This text is all the more revealing because it was originally published more than a year before the attacks of 11 September 2001. As with Pearl Harbor, it is not so much the actual number of people killed that explains the Jacksonian reaction in the United States, but rather the intense revulsion at the violation of the sanctuary. We are shown clearly a very different vision of the world to the one that prevailed in Washington during the Cold War, a vision in which the US can now manage without the support of allies, abandons its former alliances, challenges any international solidarity and intends to deal with terrorist opponents all by itself, defending only America's own interests. In this crusade, W.R. Mead suggests, oil is a far more important factor than compassion for the victims of Saddam Hussein. The two sides of the Atlantic are definitely no longer singing from the same hymn sheet. But if this article had been written by a Frenchman, would it not have been criticized as yet another example of anti-Americanism?
One of today's most successful portmanteau terms, as the sociologists call them, is undoubtedly the principle of "subsidiarity" - a word that is now used for all manner of things, but above all in every discussion, whether European or national, of the future of our institutions and the redistribution of competencies among different levels of public administration.
If, in invoking this principle, the idea is generally to insist on the need to deal with issues as close as possible to where they have an impact (proximity principle), it is nevertheless the case that this well-known principle is, according to Yves Gaudemet, ambiguous and debatable, without real legal or practical meaning.
After showing how widely this principle is now used, especially in debates about European unification and the creation of appropriate public institutions, Yves Gaudemet argues first why the principle of subsidiarity is so ambiguous, and then why its future is so uncertain.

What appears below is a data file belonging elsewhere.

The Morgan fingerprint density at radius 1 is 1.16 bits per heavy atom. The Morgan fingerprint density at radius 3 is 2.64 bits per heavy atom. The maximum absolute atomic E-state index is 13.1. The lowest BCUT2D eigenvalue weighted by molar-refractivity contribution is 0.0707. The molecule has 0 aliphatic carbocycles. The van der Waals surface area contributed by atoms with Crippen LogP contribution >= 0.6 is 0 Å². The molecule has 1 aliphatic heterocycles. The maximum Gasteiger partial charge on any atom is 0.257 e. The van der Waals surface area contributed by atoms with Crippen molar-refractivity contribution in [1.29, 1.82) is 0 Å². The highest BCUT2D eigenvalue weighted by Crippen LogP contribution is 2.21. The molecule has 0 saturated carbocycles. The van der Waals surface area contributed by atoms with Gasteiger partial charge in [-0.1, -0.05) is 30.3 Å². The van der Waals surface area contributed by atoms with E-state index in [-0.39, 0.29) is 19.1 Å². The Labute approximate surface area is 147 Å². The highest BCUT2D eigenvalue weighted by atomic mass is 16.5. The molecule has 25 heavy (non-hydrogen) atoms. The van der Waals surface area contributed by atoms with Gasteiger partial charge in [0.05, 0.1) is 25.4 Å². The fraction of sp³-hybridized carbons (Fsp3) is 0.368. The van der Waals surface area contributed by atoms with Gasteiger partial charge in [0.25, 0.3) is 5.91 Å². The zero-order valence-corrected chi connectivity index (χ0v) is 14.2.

Tony Blair, the British Prime Minister, acknowledged that "subsidiarity is the word that saves the Treaty of Maastricht". It does so because everybody can interpret it as suits them best, says Yves Gaudemet, who in the course of this article argues that affirming this principle does not resolve anything and can in no way take the place of the indispensable sharing out of responsibilities within the European Union.
Population growth in European countries -as in any region- depends on both natural increase (the difference between births and deaths) and, to a large extent, on migration flows, i.e. the net outcome of residents leaving and people arriving, whether from within Europe or from outside. It is therefore extremely important to measure these flows accurately and, since the aim is to control them, to try to anticipate or at least understand the factors that may be driving or restraining them.
Unfortunately, according to Michel Poulain and Anne Herm, our knowledge of the flows within the European Union and of immigration from other countries is remarkably hazy -even though accurate knowledge is an obvious prerequisite for any ultimate agreement on a common migration policy- because the methods used for measuring flows are not altogether satisfactory and differ from country to country. For example, the authors point out, the estimates of the number of Italian immigrants in Belgium differ widely depending on which country's statistics you use.
Michel Poulain and Anne Herm present a sometimes surprising description of the methods used to measure international mobility, stressing the practical problems, the uncertainties surrounding the figures currently collected, indeed the real oddities that can occur.
In the second section, while bearing in mind the difficulties with the available statistics, the authors present an overview of the main trends within the European Union, focusing first on the size of the foreign populations in each of the member states and then on the special features of migration flows into Europe from outside.